By: Kyle Saavedra//
With the release of her sixth studio album, it’s safe to say that Miley Cyrus has come full circle in her career. From her days on Disney channel’s Hannah Montana to Miley Cyrus & Her Dead Petz, Cyrus has showcased her profound ability to blend traditional pop music with her family’s extensive country influence. While her Bangerz era was marked by a notoriously wild version of Cyrus, filled with songs about partying and unashamed sexual encounters, Younger Now brings the raw emotion and stripped down vocals that Dead Petz hinted at into full effect.
The release of “Malibu” earlier this year gave fans a holistic look into this record, as its beachy atmosphere and soothing guitar melody carried Cyrus’ vocals into a dream-like state. Departing from the past Dead Petz era, “Malibu” was an optimistic, healthy return to pop radio and the public sphere. It was no secret that Cyrus was struggling with personal issues in 2016, so receiving a track that spreads nothing but love for others and the West Coast was a refreshing announcement that she was ready to dominate air waves. Not only did she set up a new beginning, but she prepared fans for an honest rebirth of her diverse life.
Opening the record with the title track “Younger Now,” Cyrus steals the spotlight from any other release this fall. Packed with nostalgic lines such as “No one stays the same” and “Change is a thing you can count on,” Cyrus beautifully translates her personal reflection of life to her fans. In fact, she manages to allow the audience to encapsulate their youth in a little over four minutes, which is a rare feat for artists. It makes for the perfect graduation anthem or drunken twenty-first birthday karaoke, both in the best way possible.
As the album is a return to her family and country roots, it only makes sense that Cyrus would recruit her godmother, Dolly Parton, for an authentic Nashville duet. Aptly-titled “Rainbowland” hints at the possibility of a peaceful world in the future, that is, if humans are willing to love each other unconditionally. Cyrus and Parton illustrate this idea with rays of hope and admiration for the world’s diversity throughout the track, especially while singing, “We are rainbows, me and you/Every color, every hue/Let’s shine through/Together we can start livin’ in a rainbowland.” Cyrus has consistently shown her support for the LGBTQ+ community in past years, and this song echoes her unwavering dedication to forming acceptance for such individuals. It’s tracks like these that reflect the authenticity of Younger Now, woven so harmonically that listeners do not need a magnifying glass to see the truth.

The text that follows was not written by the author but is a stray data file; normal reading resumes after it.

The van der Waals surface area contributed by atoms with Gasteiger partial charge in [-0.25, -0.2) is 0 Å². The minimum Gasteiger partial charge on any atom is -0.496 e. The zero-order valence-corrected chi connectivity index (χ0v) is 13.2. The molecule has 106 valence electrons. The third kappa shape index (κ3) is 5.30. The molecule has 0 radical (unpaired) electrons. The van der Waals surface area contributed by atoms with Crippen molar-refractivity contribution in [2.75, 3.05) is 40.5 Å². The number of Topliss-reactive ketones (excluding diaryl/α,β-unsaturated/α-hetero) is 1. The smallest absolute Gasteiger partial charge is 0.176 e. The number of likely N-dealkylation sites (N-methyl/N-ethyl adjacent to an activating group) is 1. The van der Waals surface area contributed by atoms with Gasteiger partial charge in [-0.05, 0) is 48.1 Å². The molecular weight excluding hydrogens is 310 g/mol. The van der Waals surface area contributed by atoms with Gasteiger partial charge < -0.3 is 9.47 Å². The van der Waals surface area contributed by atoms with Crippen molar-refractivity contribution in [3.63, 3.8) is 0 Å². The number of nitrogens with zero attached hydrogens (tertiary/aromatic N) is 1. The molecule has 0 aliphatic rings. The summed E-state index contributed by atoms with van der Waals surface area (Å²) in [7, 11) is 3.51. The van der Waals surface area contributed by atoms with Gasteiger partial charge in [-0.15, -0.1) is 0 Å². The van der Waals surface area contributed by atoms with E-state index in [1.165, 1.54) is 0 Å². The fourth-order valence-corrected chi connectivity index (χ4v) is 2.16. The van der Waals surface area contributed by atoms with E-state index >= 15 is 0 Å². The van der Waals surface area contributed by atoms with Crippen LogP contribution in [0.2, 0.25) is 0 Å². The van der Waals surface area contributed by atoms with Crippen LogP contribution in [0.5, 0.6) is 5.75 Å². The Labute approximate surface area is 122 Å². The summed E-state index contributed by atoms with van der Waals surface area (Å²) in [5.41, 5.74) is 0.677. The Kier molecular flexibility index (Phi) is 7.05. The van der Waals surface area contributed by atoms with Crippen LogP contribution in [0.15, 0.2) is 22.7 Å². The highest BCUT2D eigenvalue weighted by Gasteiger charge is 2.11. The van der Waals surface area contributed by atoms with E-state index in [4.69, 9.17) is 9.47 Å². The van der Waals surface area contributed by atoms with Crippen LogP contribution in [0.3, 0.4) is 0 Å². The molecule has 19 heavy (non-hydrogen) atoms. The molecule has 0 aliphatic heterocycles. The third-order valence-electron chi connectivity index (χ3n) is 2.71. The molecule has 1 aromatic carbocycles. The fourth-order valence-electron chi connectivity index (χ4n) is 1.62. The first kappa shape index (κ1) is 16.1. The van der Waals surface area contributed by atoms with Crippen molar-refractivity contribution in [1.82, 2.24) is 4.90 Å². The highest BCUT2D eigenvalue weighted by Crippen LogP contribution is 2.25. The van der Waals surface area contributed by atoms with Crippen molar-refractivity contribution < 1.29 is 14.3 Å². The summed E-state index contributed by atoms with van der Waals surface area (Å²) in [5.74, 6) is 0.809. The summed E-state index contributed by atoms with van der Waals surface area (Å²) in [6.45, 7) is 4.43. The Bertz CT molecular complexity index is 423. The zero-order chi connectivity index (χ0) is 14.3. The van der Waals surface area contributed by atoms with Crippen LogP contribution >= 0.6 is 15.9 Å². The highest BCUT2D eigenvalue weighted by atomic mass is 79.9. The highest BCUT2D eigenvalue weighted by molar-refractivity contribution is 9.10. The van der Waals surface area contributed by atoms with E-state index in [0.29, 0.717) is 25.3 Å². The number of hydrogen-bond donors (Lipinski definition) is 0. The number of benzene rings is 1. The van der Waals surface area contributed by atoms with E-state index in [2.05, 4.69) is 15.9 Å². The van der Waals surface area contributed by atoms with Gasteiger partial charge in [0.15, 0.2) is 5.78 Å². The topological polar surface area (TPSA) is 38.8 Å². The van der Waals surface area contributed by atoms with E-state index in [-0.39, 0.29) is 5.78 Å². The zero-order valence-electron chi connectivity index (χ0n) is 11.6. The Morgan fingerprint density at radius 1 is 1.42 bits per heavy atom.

One of the other major themes on Younger Now is the battle between heartbreak and affection, and the confusion that occurs when the heartbreak and affection comes from one individual. “Week Without You” addresses how Cyrus could turn a bad relationship into a period of adventure with those who love her, reciting, “If I spent a week without you/Hmm, I’d probably have so much fun.” Her casual attitude of leaving a pathetic partner brings a playful tone to the record, which carries throughout later bad-ass tracks “Thinkin,’” “Bad Mood,” and “Love Someone.” Nonetheless, Cyrus balances these tracks out with emotionally-heavy tracks “Miss You So Much” and “I Would Die For You,” discussing her fear of death and losing her love. By juxtaposing loneliness with an unashamed, heart-breaker mindset, Cyrus formulates a human aspect that creeps through the rawest moments of the record and finds its way into the heart of any listener.
Although many expected another major pop release from Cyrus this fall, Younger Now serves as the soundtrack to lonely nights in your bedroom or peaceful beach days with your best friends. Its an authentic look into the life of an evolving pop-star, who lets the audience know that she struggles and succeeds without appearing cliché. You may not find the smash-quality of Cyrus’ earlier Bangerz effort in Younger Now, but you will find a record that soothes and assures that the domineering phenomenon of growing up happens to everyone.